Love amongst the teen web phenoms
The Story So Far...
Illustrating the show's rising profile, this season features appearances by Jane Lynch, as Sam's oft-mentioned, but never-before-seen mom, and Jack Black, in a role he was born to play, as a cosplaying video-game fan who sings epic rhymes in battle. Neither is coasting on stunt casting, though they certainly aren't stepping too far outside their comfort zone, as Lynch displays the caustic sass of her popular cheerleading coach, and Black brings the bombastic theatricality of his best Tenacious D work. Despite their familiar performances, they deliver and fit in well with the established world of iCarly. (For those who like playing "Isn't that...?" there's also yet another member of the Glee cast aboard iCarly in a small role (making five in all.))
There are some rather enjoyable stories here featuring old favorites, like Carly's fey, evil foe Nevel, who gets his comeuppance thanks to a viral video, only to turn to Carly and company for help, while Spencer gets a headlining role in "iGet Pranky" which sees him succumb to an old addiction to pranking people.And though he's never been your reviewer's cup of tea, somehow coming off as too weird even for this series, the team's odd pal Gibby (Noah Munck) is elevated to a starring role this time around, getting more screen time, with his little brother/clone Guppy tagging along as his sidekick. But like most of the show's best entries, the best in this season center around Carly, like when her bedroom goes on fire in "iGot a Hot Room" and when she travels to Wisconsin in "iDo."
The big event in this season has to be the crossover between Schneider's two big shows, iCarly and Victorious. The logic behind the two shows meeting is tenuous at best, as Carly and Victorious star Tori (Victoria Justice) are both dating the same guy, who alternates homes between Seattle and Los Angeles on a monthly basis. When Carly becomes suspicious because she sees a picture of Tori and her boyfriend online, the crew heads down to L.A. to check things out in person. Though there's a lot of Tori and her pals in the episode, including a cute plot involving ditzy Cat (Ariana Grande) and her lost voice, it is an iCarly story at its core, and it manages not to drag too much, thanks in part to the presence of both Spencer and his spiritual relative, the Victorious crew's teacher Sikowitz, as well as a cameo from Schneider alumnus Kenan Thompson. (Unfortunately, the extended four-part version of the "movie" is not included, as it explains one of the episode's mysteries.)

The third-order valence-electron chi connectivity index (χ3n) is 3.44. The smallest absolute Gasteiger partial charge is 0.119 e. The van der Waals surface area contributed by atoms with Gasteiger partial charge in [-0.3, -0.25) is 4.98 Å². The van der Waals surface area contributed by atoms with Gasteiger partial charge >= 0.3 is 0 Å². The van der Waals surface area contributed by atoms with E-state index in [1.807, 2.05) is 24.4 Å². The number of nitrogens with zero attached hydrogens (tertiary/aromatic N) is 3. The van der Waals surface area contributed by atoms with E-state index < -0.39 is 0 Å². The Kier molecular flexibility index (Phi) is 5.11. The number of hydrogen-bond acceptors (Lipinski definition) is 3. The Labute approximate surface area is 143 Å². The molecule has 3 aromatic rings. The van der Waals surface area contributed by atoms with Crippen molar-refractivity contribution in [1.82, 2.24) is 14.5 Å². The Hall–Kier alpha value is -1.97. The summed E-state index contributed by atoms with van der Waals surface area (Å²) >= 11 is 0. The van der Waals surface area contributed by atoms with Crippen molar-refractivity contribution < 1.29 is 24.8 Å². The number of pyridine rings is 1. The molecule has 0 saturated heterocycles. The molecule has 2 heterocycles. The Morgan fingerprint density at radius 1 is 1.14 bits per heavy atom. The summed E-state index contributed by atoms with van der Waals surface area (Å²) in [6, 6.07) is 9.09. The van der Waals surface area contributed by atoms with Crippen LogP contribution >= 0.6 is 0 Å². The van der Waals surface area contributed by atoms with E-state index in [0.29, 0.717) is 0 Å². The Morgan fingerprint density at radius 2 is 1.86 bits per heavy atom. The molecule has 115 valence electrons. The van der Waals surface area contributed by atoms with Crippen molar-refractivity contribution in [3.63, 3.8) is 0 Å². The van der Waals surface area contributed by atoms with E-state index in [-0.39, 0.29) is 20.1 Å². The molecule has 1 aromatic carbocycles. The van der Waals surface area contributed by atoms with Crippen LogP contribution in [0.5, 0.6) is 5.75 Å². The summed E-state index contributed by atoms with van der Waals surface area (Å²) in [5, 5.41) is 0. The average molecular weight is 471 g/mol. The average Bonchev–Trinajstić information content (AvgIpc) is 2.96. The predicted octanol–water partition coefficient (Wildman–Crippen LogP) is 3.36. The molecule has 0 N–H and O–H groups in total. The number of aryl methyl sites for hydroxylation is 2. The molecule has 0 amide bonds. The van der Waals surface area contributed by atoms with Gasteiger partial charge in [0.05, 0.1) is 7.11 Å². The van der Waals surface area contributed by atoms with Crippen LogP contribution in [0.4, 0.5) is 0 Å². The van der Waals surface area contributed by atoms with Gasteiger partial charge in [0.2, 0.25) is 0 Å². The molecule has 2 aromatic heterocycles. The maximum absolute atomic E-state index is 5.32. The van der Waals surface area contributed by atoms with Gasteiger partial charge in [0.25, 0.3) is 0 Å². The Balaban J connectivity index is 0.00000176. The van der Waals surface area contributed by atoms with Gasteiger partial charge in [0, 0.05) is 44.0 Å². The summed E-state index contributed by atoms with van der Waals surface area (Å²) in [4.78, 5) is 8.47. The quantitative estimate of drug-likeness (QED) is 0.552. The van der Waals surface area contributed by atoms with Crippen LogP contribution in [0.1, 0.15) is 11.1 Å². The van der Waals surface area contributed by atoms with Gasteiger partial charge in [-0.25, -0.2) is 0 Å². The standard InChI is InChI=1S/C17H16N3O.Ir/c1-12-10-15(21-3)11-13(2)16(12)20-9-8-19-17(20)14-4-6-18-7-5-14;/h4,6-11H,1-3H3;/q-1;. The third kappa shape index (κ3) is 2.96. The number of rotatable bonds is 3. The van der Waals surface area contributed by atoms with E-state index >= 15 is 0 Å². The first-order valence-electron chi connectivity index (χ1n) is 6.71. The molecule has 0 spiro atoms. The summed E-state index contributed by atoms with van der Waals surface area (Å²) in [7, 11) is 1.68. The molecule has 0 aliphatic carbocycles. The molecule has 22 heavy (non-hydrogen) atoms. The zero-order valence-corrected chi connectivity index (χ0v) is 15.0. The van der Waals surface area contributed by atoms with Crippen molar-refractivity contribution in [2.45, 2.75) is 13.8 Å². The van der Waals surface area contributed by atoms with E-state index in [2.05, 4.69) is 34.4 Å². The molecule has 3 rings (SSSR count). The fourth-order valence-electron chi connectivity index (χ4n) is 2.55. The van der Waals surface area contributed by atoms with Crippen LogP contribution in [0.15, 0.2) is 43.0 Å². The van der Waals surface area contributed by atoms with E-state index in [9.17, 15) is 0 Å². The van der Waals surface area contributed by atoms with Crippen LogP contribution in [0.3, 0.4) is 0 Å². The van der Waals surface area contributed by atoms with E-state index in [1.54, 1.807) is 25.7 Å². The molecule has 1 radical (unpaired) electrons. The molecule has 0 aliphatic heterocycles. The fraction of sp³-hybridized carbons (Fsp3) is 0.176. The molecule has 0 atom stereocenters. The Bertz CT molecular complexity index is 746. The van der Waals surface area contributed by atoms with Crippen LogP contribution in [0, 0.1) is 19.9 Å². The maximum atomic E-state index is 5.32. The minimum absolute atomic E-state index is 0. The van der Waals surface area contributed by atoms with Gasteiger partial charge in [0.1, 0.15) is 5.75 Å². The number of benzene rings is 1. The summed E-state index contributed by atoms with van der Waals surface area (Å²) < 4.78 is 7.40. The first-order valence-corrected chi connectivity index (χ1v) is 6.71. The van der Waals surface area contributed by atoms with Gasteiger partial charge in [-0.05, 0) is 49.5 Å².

The thing that's standing out in these recent episodes is a real focus on the characters' romantic interests, with the last four episodes built around who is dating who, in particular "iStart a Fan War," where the show's "shipper" fans fight, split between Creddies, who want Freddie and Carly to get together, and the Seddies, who want Freddie and Sam to date (note the progressive times we live in, where there are no Cam or Sarly "shippers.") Now, this is a natural development for a show about kids becoming teenagers, but it feels like the silliness of the show is taking a bit of a backseat to the dating drama. In fact, drama on the whole has become the norm, with Sam's battles with her mom, Nevel's battles with public perception and Spencer's battles with several foes, including his own sister. This has been building for a while and doesn't seem to be going anywhere in season four. Hopefully, the fun is there to balance things out.
The audio is presented via clean, crisp Dolby Digital 2.0 tracks that deliver standard balanced sound, as you'd expect from a basic cable series. Nothing will impress, but you won't be disappointed either.
The Bottom Line